“Parliament possesses the muscle through the national budget to approve and monitor resource allocation in a manner that can promote attainment of SDGs,” she said.
UN country resident co-ordinator, Bishow Parajuli said Zimbabwe had made strides towards achieving MDGs despite having faced different challenges during the implementation period.
Some of the MDG successes listed by Parajuli included reduction of hunger by half, gender parity in education at primary and secondary schools, attaining the highest literacy rates in sub Saharan Africa and reduction of HIV and Aids prevalence, malaria and other diseases.
“We need to put the challenges faced in stating MDGs into opportunities, as we move into SDGs. Zimbabwe has taken a bold step by articulating its position on SDGs through a paper, the Zimbabwe United Nations Development Assistance Framework to achieve SDGs. MPs can play a special role in policy formulation and crafting of relevant laws to facilitate budget allocation to priority sectors in SDGs,” he said.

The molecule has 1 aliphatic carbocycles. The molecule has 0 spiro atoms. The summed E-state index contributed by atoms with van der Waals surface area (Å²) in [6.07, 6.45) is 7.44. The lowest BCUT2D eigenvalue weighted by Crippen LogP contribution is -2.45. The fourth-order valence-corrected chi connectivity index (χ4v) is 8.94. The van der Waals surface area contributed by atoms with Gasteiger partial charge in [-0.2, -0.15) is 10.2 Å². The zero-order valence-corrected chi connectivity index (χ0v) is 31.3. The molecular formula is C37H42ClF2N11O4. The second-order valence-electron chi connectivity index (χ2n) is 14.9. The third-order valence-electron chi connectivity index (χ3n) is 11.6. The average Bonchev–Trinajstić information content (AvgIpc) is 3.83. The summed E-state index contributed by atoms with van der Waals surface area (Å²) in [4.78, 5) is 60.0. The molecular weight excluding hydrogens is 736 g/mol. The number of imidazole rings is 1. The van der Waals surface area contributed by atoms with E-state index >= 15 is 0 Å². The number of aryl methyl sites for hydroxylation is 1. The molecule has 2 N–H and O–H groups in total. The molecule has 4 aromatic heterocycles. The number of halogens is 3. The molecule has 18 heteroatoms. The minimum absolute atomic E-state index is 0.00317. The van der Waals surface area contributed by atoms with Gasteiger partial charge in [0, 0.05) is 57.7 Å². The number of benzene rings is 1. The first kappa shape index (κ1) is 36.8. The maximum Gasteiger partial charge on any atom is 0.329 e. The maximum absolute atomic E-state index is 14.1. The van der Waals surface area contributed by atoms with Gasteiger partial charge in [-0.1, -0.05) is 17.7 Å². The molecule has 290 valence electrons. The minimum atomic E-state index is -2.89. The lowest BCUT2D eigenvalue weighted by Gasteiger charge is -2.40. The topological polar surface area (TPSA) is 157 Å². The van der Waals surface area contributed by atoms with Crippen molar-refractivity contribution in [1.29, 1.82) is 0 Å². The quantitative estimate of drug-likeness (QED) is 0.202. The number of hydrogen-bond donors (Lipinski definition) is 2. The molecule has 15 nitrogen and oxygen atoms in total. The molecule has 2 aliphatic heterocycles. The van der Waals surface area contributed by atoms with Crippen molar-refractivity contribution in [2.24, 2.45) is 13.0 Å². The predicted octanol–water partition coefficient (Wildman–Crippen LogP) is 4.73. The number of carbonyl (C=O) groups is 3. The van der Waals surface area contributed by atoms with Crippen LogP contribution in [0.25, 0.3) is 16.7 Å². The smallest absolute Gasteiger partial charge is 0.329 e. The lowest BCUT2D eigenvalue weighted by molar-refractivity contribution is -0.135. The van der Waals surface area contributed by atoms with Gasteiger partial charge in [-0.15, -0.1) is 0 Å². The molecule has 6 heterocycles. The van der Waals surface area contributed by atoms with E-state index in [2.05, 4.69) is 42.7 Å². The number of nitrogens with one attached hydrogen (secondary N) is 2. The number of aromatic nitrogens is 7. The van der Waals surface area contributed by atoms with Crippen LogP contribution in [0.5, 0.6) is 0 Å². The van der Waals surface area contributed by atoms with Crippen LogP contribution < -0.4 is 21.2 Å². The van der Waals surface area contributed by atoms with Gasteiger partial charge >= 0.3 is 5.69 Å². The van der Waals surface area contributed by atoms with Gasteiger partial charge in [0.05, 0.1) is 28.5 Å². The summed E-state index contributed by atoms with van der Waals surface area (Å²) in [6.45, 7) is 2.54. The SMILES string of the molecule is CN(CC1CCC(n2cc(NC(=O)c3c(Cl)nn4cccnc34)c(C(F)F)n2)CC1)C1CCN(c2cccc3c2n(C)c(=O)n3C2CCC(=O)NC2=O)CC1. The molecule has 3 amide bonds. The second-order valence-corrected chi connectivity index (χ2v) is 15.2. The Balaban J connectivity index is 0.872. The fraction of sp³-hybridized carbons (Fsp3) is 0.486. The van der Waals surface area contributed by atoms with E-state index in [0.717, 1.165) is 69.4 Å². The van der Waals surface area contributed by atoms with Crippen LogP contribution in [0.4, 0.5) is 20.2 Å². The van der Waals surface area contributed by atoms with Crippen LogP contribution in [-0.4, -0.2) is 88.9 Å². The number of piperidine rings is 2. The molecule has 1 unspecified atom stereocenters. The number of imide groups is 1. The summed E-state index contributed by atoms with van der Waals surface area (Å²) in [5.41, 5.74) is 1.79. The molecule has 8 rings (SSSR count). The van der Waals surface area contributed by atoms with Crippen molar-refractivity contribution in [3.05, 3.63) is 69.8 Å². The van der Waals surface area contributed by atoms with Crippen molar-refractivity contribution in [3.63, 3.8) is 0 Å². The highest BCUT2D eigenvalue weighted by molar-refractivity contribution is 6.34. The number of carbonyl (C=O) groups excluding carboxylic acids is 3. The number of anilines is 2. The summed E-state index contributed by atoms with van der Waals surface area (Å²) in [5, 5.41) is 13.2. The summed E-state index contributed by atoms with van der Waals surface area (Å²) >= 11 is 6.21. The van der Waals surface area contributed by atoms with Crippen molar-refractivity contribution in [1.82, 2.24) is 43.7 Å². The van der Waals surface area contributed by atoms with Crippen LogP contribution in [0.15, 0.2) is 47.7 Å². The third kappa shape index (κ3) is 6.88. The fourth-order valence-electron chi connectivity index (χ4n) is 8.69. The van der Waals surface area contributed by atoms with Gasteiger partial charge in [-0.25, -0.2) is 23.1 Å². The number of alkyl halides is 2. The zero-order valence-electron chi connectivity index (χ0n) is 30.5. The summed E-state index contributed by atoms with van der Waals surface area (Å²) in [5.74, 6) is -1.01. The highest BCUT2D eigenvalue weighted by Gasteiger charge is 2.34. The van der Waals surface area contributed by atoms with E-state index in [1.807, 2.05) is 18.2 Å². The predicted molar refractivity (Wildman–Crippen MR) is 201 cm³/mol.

Parajuli said it was important for the country to align SDGs to the government blueprint, ZimAsset.
“Attracting capital through formulation of the right policies is also vital for foreign investment as well as Diaspora remittances, as well as to have the right infrastructure for water and social services, rule of law, upholding human rights and good governance,” he said.
Chief secretary to the President and Cabinet, Misheck Sibanda said MPs, the youth and government departments should publicise SDGs.
He said government will implement all SDGs with emphasis placed on 10 goals (2) to end hunger, (4) ensure equitable education, (5) achieve gender equality, (6) sustainable management of water and sanitation (7) ensure sustainable modern energy to all (8) promoting sustainable economic growth, (9) promote sustainable industrialisation (10) reduce inequalities among countries (13) combat climate change and its impacts and (17) strengthen and implement global partnerships for sustainable development.
Macro Economic Development ministry secretary, Desire Sibanda said the former MDGs failed because different sectors including Parliament and civic society were not aware of them.
“They viewed the document as imposed just like Esap. The African continent participated more on formulation of SDGs than MDGs, and when SDGs are being implemented they become an African and Zimbabwean document,” he said.